This magisterial volume is a comprehensive survey of the doctrine and practice of baptism in the first five centuries of Christian history, arranged geographically within chronological periods. Baptism in the Early Church covers the antecedents to Christian baptism and traces the history of Christian doctrine and practice from the New Testament through the writings of the church fathers of the fourth and fifth centuries. The book deals primarily with the literary sources, though it also gives attention to depictions of baptism (primarily of Jesus) in various art forms and to the surviving baptismal fonts.
Ferguson's thorough study points to the central importance of baptism in the early church. Many blessings were attributed to baptism, but the two earliest and most consistently mentioned are forgiveness of sins and the reception of the Holy Spirit; faith and repentance were necessary in order to receive these benefits. Jewish immersion rites, the practice of John the Baptist, the meaning of the words used for baptism, the literary descriptions, and the material remains argue that full immersion was the normal practice, and the evidence from art is consistent with this interpretation.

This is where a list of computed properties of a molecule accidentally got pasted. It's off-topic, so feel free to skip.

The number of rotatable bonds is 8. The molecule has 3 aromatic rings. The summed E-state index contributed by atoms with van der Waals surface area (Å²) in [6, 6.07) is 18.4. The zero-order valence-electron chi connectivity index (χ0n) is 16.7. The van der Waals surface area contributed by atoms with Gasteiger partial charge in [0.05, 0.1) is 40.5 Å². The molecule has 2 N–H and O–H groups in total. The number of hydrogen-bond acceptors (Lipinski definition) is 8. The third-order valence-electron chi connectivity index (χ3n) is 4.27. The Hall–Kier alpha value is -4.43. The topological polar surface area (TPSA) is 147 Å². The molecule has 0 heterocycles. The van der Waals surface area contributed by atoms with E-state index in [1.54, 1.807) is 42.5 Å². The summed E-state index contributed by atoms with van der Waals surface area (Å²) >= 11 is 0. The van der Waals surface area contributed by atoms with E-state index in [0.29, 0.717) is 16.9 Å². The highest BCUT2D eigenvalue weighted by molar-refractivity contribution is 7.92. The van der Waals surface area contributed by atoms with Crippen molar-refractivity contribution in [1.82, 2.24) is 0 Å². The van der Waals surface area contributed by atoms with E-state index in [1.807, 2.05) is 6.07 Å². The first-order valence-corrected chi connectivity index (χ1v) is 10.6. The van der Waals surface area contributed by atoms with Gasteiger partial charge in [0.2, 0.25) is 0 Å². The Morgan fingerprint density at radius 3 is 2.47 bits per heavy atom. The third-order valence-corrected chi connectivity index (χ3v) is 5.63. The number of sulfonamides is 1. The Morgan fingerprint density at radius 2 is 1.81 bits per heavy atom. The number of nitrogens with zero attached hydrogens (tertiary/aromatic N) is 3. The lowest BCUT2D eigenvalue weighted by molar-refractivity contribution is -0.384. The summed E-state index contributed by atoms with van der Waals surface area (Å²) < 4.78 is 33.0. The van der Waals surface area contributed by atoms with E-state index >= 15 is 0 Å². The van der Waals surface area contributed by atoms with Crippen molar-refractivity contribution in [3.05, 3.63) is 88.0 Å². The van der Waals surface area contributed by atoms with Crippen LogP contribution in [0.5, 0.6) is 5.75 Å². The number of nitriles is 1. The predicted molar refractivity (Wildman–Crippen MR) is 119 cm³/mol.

Containing nearly everything currently known about the early Christian ritual of baptism, with extensive citations to the primary and secondary literature, Ferguson's Baptism in the Early Church is destined to be a standard reference work.